We’ve watched him grow up before our eyes on the big screen. From his earliest screen moments, there was something about Ethan Hawke that connected with filmgoers, directors and movie critics. It wasn’t always smooth sailing — hello, “Regression” and “Getaway” — but there was so much other film work — from “Dead Poets Society” and “Reality Bites” to “Training Day,” “Boyhood” and the critically acclaimed Richard Linklater trilogy “Before Sunrise,” “Before Sunset” and “Before Midnight” opposite Julie Delpy — that gave Hawke indisputable screen cred.
Hawke’s no stranger to the boards, either. His Broadway credits include “Henry IV” and “MacBeth,” and his Tony Award-nominated turn in “The Coast of Utopia.” He returns to Broadway later this year in Sam Shepard’s “True West.”
The Academy Award-nominated actor will be feted with the 2018 Renaissance Award at this year’s Gene Siskel Film Center gala on June 7 at the Ritz-Carlton Chicago, in recognition of his vast body of work and his accomplishments as a director, screenwriter and producer. His longtime friend and co-star Vincent D’Onofrio will host the event and conduct an onstage conversation with Hawke as part of the evening’s festivities.
Hawke, whose most recent film work includes “Born to Be Blue,” “First Reformed” and the upcoming biopic “Blaze” (which he co-wrote and directs), recently spoke to the Sun-Times about his career and life.
Q. You were barely out of high school when “Dead Poets Society” came along. People forget just how young you were, and how new to filmmaking. How did the film affect you and the trajectory of your life?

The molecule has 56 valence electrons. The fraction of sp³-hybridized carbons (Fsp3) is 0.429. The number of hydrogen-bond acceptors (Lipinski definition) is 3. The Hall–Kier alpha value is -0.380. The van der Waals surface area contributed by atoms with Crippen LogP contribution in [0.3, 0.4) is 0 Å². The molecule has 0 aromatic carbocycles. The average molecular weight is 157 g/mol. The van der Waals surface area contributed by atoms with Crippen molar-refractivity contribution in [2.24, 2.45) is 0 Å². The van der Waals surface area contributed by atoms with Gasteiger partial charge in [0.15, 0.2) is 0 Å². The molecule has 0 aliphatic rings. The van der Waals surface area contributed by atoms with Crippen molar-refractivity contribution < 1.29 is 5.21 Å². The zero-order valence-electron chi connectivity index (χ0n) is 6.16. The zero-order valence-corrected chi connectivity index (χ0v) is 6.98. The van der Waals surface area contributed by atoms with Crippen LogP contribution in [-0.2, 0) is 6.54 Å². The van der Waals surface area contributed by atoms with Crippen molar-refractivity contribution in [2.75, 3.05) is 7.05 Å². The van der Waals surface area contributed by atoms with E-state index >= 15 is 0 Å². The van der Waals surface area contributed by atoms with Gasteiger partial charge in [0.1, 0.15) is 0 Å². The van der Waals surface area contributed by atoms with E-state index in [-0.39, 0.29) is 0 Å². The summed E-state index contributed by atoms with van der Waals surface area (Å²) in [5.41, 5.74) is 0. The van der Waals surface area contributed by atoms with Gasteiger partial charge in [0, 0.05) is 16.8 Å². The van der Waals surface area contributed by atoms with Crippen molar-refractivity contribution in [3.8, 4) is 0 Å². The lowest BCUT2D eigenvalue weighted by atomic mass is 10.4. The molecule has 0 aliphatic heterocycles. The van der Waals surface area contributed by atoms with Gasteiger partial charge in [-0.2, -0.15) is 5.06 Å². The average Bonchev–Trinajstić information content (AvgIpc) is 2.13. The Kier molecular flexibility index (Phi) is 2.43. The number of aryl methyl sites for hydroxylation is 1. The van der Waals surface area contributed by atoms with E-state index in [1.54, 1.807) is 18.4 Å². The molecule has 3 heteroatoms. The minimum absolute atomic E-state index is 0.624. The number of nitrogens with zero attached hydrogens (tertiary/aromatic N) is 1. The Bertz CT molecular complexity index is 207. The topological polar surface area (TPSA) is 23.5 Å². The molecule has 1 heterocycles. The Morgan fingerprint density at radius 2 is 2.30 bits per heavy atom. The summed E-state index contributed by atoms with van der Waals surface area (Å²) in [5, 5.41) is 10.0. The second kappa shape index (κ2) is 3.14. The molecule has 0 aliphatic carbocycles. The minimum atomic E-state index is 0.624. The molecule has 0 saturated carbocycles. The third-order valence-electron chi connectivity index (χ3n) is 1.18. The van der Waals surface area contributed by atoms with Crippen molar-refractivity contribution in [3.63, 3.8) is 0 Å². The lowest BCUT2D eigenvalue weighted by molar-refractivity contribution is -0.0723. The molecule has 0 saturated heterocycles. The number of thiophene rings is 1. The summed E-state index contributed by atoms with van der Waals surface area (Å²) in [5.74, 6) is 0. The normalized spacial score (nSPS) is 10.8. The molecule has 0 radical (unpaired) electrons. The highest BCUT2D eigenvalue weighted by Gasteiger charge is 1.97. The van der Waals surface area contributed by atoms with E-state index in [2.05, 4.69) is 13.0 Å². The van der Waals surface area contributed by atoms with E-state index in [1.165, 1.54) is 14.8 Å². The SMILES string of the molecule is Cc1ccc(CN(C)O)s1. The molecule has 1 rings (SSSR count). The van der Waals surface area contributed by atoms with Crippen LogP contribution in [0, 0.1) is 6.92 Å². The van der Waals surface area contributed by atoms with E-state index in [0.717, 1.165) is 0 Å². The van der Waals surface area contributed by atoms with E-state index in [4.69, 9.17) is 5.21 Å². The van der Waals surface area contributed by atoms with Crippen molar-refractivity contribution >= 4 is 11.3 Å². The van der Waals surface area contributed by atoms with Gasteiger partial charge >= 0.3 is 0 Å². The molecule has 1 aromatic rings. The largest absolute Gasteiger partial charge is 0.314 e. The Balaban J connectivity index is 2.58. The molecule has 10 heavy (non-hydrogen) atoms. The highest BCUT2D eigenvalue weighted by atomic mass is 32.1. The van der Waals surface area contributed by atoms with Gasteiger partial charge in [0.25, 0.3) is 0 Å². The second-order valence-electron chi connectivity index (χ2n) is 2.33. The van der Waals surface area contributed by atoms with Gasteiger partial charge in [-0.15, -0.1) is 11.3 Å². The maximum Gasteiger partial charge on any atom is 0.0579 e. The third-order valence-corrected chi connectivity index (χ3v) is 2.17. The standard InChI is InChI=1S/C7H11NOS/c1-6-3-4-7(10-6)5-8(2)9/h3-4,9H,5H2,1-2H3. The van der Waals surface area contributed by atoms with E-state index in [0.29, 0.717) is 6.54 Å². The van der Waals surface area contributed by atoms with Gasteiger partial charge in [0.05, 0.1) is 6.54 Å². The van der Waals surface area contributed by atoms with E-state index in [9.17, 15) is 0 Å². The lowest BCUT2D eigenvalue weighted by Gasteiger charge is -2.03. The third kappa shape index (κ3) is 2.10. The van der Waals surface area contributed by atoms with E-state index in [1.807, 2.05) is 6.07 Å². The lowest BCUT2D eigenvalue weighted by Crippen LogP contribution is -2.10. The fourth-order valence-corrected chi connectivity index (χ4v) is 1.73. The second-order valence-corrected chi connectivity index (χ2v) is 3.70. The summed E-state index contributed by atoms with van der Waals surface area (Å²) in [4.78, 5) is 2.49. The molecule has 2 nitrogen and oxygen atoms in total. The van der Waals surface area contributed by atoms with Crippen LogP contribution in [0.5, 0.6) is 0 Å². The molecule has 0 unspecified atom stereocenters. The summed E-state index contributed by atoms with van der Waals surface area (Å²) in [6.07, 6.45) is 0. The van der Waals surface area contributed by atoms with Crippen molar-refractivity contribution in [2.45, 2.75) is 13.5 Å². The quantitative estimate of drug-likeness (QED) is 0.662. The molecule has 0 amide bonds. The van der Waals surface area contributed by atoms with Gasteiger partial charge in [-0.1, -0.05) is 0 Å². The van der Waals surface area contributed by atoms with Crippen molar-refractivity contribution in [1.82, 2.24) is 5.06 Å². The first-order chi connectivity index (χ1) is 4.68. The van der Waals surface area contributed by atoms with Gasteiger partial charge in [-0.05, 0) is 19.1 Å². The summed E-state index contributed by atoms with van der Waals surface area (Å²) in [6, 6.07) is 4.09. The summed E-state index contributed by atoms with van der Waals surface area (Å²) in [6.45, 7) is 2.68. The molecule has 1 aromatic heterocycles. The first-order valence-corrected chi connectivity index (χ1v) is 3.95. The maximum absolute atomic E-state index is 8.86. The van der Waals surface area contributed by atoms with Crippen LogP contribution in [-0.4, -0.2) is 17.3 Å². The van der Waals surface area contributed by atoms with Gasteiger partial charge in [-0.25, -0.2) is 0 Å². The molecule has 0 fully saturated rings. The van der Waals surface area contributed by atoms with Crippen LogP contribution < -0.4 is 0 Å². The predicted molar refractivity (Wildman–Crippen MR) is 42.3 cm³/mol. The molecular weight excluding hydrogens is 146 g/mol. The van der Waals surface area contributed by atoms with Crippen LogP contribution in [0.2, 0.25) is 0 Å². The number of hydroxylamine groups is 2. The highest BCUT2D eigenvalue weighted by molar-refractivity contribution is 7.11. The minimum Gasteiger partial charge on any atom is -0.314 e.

A. It’s been 29 years. It’s amazing how much it did change my life. People were telling me at the time that it would, but I didn’t really clock it. I was still interested in that day or what the next day was gonna be. I now see how deeply the philosophy of that movie impacted life. The obvious way: It opened doors for me in this profession that changed the movement of my life. I dropped out of college and became a professional movie actor. The whole philosophy of the movie is one that unbeknownst to me inserted itself into my DNA. I had this powerful experience with Robin Williams and Peter Weir and all these other young actors — Robert Sean Leonard, Josh Charles — and it formed a kind of ethos of how I look at the job of making movies.
Q.What did you learn about yourself from the experience that you took with you?